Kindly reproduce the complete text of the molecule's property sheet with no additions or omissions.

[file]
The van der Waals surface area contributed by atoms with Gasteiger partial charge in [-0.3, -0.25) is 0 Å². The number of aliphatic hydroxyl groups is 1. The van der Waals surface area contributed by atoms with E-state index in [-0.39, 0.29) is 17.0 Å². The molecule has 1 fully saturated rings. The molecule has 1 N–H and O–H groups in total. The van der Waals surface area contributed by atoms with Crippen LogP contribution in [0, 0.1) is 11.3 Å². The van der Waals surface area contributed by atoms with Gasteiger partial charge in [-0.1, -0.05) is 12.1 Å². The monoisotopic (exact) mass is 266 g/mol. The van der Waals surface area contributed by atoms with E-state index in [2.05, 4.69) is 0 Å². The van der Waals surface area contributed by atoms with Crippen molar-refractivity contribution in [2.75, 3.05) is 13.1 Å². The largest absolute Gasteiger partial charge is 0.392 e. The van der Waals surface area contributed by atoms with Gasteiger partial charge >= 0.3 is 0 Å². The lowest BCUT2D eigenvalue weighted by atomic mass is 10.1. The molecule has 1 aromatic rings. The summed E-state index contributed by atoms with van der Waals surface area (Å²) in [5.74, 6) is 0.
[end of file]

The van der Waals surface area contributed by atoms with Gasteiger partial charge in [-0.3, -0.25) is 0 Å². The number of aliphatic hydroxyl groups is 1. The van der Waals surface area contributed by atoms with E-state index in [-0.39, 0.29) is 17.0 Å². The molecule has 1 fully saturated rings. The molecule has 1 N–H and O–H groups in total. The van der Waals surface area contributed by atoms with Crippen LogP contribution in [0, 0.1) is 11.3 Å². The van der Waals surface area contributed by atoms with Gasteiger partial charge in [-0.1, -0.05) is 12.1 Å². The monoisotopic (exact) mass is 266 g/mol. The van der Waals surface area contributed by atoms with E-state index in [2.05, 4.69) is 0 Å². The van der Waals surface area contributed by atoms with Crippen molar-refractivity contribution in [2.75, 3.05) is 13.1 Å². The largest absolute Gasteiger partial charge is 0.392 e. The van der Waals surface area contributed by atoms with Gasteiger partial charge >= 0.3 is 0 Å². The lowest BCUT2D eigenvalue weighted by atomic mass is 10.1. The molecule has 1 aromatic rings. The summed E-state index contributed by atoms with van der Waals surface area (Å²) in [5.74, 6) is 0.